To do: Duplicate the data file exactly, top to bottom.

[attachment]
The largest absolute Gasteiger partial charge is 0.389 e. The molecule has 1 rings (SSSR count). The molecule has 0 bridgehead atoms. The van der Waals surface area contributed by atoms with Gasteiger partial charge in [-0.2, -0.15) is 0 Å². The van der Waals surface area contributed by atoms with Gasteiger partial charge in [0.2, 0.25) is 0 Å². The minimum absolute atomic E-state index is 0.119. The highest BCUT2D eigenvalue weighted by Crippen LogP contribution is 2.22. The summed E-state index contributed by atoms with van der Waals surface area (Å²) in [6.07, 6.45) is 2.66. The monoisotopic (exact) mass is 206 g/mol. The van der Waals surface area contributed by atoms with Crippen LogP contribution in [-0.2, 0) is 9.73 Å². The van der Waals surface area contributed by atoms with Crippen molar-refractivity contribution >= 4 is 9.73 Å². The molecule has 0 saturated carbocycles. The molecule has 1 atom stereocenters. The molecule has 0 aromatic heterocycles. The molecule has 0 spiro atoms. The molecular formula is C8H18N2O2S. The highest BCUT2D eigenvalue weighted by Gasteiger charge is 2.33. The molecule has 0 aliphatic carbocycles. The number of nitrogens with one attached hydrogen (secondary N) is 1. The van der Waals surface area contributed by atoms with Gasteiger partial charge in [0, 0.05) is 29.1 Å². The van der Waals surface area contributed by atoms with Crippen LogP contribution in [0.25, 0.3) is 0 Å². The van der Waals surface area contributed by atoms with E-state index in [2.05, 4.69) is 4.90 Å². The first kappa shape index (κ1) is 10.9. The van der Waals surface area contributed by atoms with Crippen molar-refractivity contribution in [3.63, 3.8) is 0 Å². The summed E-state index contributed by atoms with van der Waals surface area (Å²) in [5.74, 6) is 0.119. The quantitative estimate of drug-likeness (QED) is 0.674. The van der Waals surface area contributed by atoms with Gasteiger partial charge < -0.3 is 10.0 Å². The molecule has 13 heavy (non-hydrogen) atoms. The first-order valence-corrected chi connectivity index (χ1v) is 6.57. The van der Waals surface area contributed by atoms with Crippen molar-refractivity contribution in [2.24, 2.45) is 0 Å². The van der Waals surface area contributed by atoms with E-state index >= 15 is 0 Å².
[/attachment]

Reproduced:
The largest absolute Gasteiger partial charge is 0.389 e. The molecule has 1 rings (SSSR count). The molecule has 0 bridgehead atoms. The van der Waals surface area contributed by atoms with Gasteiger partial charge in [-0.2, -0.15) is 0 Å². The van der Waals surface area contributed by atoms with Gasteiger partial charge in [0.2, 0.25) is 0 Å². The minimum absolute atomic E-state index is 0.119. The highest BCUT2D eigenvalue weighted by Crippen LogP contribution is 2.22. The summed E-state index contributed by atoms with van der Waals surface area (Å²) in [6.07, 6.45) is 2.66. The monoisotopic (exact) mass is 206 g/mol. The van der Waals surface area contributed by atoms with Crippen LogP contribution in [-0.2, 0) is 9.73 Å². The van der Waals surface area contributed by atoms with Crippen molar-refractivity contribution >= 4 is 9.73 Å². The molecule has 0 saturated carbocycles. The molecule has 1 atom stereocenters. The molecule has 0 aromatic heterocycles. The molecule has 0 spiro atoms. The molecular formula is C8H18N2O2S. The highest BCUT2D eigenvalue weighted by Gasteiger charge is 2.33. The molecule has 0 aliphatic carbocycles. The number of nitrogens with one attached hydrogen (secondary N) is 1. The van der Waals surface area contributed by atoms with Gasteiger partial charge in [0, 0.05) is 29.1 Å². The van der Waals surface area contributed by atoms with Crippen LogP contribution in [0.25, 0.3) is 0 Å². The van der Waals surface area contributed by atoms with E-state index in [2.05, 4.69) is 4.90 Å². The first kappa shape index (κ1) is 10.9. The van der Waals surface area contributed by atoms with Crippen molar-refractivity contribution in [3.63, 3.8) is 0 Å². The summed E-state index contributed by atoms with van der Waals surface area (Å²) in [5.74, 6) is 0.119. The quantitative estimate of drug-likeness (QED) is 0.674. The van der Waals surface area contributed by atoms with Gasteiger partial charge < -0.3 is 10.0 Å². The molecule has 13 heavy (non-hydrogen) atoms. The first-order valence-corrected chi connectivity index (χ1v) is 6.57. The van der Waals surface area contributed by atoms with Crippen molar-refractivity contribution in [2.24, 2.45) is 0 Å². The van der Waals surface area contributed by atoms with E-state index >= 15 is 0 Å².